Monitoring and publications

The entire progression of the trial and the confidentiality of the data will be monitored by the China Clinical Trial Registration that operates independently from trial researchers and has no competing interests. Any modifications and corrections to operation procedures will be monitored and submitted to the directors of the China Clinical Trial Registration. The findings of the study will be disseminated in academic journals and conference presentations.


Acupuncture points selection

Ten acupuncture points are used clinically to treat OD. Previous studies suggest that deep needling at Lianquan (CV 23) combined with other swallowing-related acupuncture points such as Jinjin (EX-HN 12) and Yuye (EX-HN 13) effectively improve swallowing function after stroke [27]. According to Traditional Chinese Medicine (TCM) theory, the acupuncture point Fengfu (GV 16) lies on the Governor Vessel meridian, which travels directly to the brain. GV 16 is used to treat brain disorders, including OD. Furthermore, electro-acupuncture stimulation to Fengfu (GV 16) was found to be neuroprotective for patients with OD after stroke by stimulating the downregulation of S100β-mediated neurotoxins [28]. Finally, Fengfu (GV 16) and Lianquan (CV 23) are recommended in the Traditional Chinese Medicine Evidence Based Clinical Practice Guidelines of Acupuncture for the treatment of dysphagia [29]. Therefore, Fengfu (GV 16) and Lianquan (CV 23) will be used for this trial.

Parameters for electro-acupuncture

The advantage of using electro-acupuncture over manual acupuncture is that the electric current provides continuous stimulation to the needles, which results in a stronger and more effective treatment. Specifically, electro-acupuncture is more effective than manual acupuncture for the treatment of OD [30].

The region of undamaged swallowing motor cortex in OD patients was larger after electrical stimulation [31]. Electro-acupuncture stimulation at particular frequencies to acupuncture points promotes neuroprotective effects against cerebral ischemic reperfusion injury by activating ERK1/2 [32,33,34]. Different electro-acupuncture stimulation frequencies result in different therapeutic effects [35]. Our preliminary findings demonstrated that the best frequency for electro-acupuncture is 2 Hz with a duration time of 15 min for this current electro-acupuncture intervention [19].

This is the first study to examine swallowing hemispheric lateralization using an innovative combination of TMS, a neuroimaging navigation system, EMG, and electro-acupuncture. Results of this study will determine whether the effects of electro-acupuncture on the human hemispheric lateralization of the swallowing motor cortex excitability exist. We will also begin to describe the influence of electro-acupuncture on the hemispheric lateralization of the swallowing motor cortex excitability. Our eventual aim is to determine the pathological mechanisms involved in OD as a sequela of stroke.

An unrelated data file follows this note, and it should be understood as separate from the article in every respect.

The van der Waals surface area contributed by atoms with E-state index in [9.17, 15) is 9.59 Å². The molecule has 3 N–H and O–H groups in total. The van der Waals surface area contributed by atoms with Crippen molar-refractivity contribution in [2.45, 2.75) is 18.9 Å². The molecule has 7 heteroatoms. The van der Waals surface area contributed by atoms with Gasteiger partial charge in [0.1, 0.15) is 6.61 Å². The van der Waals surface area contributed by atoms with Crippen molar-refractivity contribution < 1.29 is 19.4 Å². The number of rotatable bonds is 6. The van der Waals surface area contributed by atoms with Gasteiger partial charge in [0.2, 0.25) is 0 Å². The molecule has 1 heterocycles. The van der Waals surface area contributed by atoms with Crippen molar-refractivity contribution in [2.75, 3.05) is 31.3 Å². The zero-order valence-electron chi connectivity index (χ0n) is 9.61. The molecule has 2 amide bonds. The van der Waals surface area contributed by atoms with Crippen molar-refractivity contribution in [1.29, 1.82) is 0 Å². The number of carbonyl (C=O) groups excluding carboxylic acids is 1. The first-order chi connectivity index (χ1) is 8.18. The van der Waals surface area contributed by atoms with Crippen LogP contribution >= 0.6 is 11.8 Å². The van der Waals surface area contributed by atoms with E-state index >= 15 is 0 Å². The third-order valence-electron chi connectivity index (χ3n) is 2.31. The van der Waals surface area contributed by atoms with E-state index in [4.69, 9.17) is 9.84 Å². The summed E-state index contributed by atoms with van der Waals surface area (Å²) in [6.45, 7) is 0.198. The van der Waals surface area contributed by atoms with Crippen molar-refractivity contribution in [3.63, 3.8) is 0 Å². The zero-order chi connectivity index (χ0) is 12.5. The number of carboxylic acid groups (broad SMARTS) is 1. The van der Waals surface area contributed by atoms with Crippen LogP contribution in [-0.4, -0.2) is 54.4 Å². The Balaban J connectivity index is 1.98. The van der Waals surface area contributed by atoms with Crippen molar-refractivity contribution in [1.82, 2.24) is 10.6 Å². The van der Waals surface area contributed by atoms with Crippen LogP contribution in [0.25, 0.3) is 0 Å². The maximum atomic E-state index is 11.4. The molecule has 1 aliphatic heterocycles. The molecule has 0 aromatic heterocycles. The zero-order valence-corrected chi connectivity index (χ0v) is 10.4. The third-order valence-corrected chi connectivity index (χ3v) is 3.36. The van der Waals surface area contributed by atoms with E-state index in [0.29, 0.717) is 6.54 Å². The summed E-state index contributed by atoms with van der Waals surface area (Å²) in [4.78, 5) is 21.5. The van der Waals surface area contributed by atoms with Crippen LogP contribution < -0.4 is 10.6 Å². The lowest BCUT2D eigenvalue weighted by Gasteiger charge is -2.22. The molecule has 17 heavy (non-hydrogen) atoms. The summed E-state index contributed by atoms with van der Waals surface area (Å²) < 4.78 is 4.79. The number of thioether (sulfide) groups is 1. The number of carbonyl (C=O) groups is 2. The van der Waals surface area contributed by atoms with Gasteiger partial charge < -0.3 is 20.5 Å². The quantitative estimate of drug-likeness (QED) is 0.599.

Trial status

Participants will be recruited for this study from July 2017 to February 2018. The study will be completed by December 2018.



Body mass index


Conception Vessel




Shaoyang, Gallbladder Channel of Foot


Governor Vessel


Yangming, Large Intestine Channel of Hand


Motor evoked potential


Mini-Mental State Examination


Magnetic resonance imaging


Oropharyngeal dysphagia


Resting motor threshold


Statistical Package for Social Science


Traditional Chinese Medicine


Transcranial magnetic stimulation


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We would like to thank the subjects of Guangzhou University of Chinese Medicine and the staff of South China Research Center for Acupuncture and Moxibustion of Guangzhou University of Chinese Medicine and the Traditional Chinese Medicine Hospital of Guangdong Province for their support of this study.


This work is financed by the key program of the National Natural Science foundation of China (81230088) and the Foundation for distinguished Young Talents in Higher Education of Guangdong, China (2016KQNCX027) and the China National Undergraduate Training Programs for Innovation and Entrepreneurship (201810572001).

Availability of data and materials

The datasets used and/or analyzed during the current study are available from the corresponding author on reasonable request.

Author information

ML and LW participated in the study design. LW designed and will perform the study. ML, LW, and JMS drafted the manuscript. The manuscript was revised for intellectual content by JMS; XT and MX will be responsible for operating the study instruments and data collection. NX will serve as study coordinator. JL and JH are consultants for the MRI scanning process. All authors read and approved the final manuscript.

Correspondence to Lin Wang.

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Ethics approval and consent to participate

This study has been reviewed and approved by the China Ethics Committee for Registering Clinical Trials (reference number: ChiECRCT-20,170,038). After being informed of the potential benefits and risks, all subjects will be required to provide informed consent prior to enrollment in the trial.

Consent for publication

As part of informed consent, study participants will consent to having data and results published anonymously.

Competing interests

JMS reports NIH grants from NICHD and NINR. The remaining authors declare that they have no competing interests.

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SPIRIT 2013 checklist: recommended items to address in a clinical trial protocol and related documents. (DOCX 44 kb)